Two leading Democrats on Monday dropped out of the race to succeed State Sen. Patricia K. McGee, while the expected Republican candidate already was gearing up for the short sprint to the May 10 special election.
A day after Gov. George E. Pataki set a one-month campaign for the seat held by McGee, the Franklinville Republican who died last week, Assemblyman William L. Parment and Chautauqua County Executive Mark W. Thomas said Monday they were not running.
That, sources said, leaves one major Democratic contender: Nancy Bargar, a former Chautauqua County legislator narrowly defeated when she sought the seat in the 1990s.
Bargar said she had been awaiting Parment's decision but already had been in contact with Democratic leaders from the four Southern Tier counties in the district.
Parment, of North Harmony, said late Monday he decided against running because, having served in the Assembly since 1982, he did not want his constituents to lose the benefits of his seniority.
He said he also feared a Democrat might not win his Assembly seat if he moved to the Senate.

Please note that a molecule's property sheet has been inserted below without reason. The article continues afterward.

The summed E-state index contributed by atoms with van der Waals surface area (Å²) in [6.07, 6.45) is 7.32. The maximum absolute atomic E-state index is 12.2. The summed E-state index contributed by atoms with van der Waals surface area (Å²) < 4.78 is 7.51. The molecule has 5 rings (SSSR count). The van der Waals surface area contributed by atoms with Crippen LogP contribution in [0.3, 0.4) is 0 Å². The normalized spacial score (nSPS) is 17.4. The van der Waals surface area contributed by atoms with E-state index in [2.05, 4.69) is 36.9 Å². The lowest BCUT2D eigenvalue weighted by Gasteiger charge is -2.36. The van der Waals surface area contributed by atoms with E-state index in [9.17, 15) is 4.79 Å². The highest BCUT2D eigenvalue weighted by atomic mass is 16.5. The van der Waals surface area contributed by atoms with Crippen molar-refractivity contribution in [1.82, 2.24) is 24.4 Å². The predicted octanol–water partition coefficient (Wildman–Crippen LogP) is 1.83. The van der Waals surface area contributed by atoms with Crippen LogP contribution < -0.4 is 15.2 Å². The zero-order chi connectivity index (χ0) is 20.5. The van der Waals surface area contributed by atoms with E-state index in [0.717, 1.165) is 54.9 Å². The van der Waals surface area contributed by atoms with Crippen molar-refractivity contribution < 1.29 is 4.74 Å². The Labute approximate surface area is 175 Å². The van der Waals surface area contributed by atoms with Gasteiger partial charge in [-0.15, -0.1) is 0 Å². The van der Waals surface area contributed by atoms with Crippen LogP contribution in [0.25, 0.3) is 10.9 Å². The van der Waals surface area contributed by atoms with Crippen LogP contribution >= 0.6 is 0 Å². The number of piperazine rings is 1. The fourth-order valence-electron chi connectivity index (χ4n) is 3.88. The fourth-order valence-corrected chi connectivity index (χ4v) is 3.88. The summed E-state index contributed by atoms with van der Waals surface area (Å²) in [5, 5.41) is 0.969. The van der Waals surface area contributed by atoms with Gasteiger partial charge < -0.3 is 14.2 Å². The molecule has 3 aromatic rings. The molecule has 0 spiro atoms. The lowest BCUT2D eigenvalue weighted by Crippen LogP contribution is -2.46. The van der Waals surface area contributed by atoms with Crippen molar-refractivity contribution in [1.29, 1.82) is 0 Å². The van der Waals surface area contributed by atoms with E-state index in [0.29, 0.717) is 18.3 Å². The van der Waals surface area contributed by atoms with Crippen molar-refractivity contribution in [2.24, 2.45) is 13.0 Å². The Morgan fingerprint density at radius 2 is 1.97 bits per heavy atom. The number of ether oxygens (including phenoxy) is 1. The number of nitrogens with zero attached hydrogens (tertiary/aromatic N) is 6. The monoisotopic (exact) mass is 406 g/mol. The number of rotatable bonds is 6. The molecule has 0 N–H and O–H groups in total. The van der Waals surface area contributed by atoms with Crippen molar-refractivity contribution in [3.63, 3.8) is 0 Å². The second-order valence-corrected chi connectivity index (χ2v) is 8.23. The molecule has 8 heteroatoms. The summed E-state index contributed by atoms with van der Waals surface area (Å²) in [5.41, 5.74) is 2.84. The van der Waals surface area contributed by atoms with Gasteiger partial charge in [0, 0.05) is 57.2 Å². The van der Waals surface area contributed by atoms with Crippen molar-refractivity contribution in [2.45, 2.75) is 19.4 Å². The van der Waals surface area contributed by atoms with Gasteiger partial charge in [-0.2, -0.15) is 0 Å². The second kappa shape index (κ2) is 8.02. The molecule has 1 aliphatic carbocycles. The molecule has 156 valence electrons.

"For the best interests of my county, I should stay put," he said.
Thomas, who said he will not run "for personal and professional reasons" declined to elaborate.
With the district overwhelmingly Republican, Bargar said a special election is the Democrats' best chance to win the seat.
Democrats, who picked up three GOP seats last fall, have predicted they could win control of the State Senate as early as next year.
The Republicans now control the chamber, 34-27, with one vacancy resulting from McGee's death.
Assemblywoman Catharine Young of Olean, the likely Republican candidate, is expected to announce her bid this week.
With the GOP edge in registration, the short campaign period resulting from Pataki's scheduling of the special election boosts Young's chances.
Monday, she received the endorsement of the region's Conservative Party leaders.
McGee, 70, died after battling pneumonia and related conditions.
The mostly rural 57th State Senate District has 73,000 Republicans and 60,000 Democrats, and consists of all or parts of Allegany, Cattaraugus, Chautauqua and Livingston counties.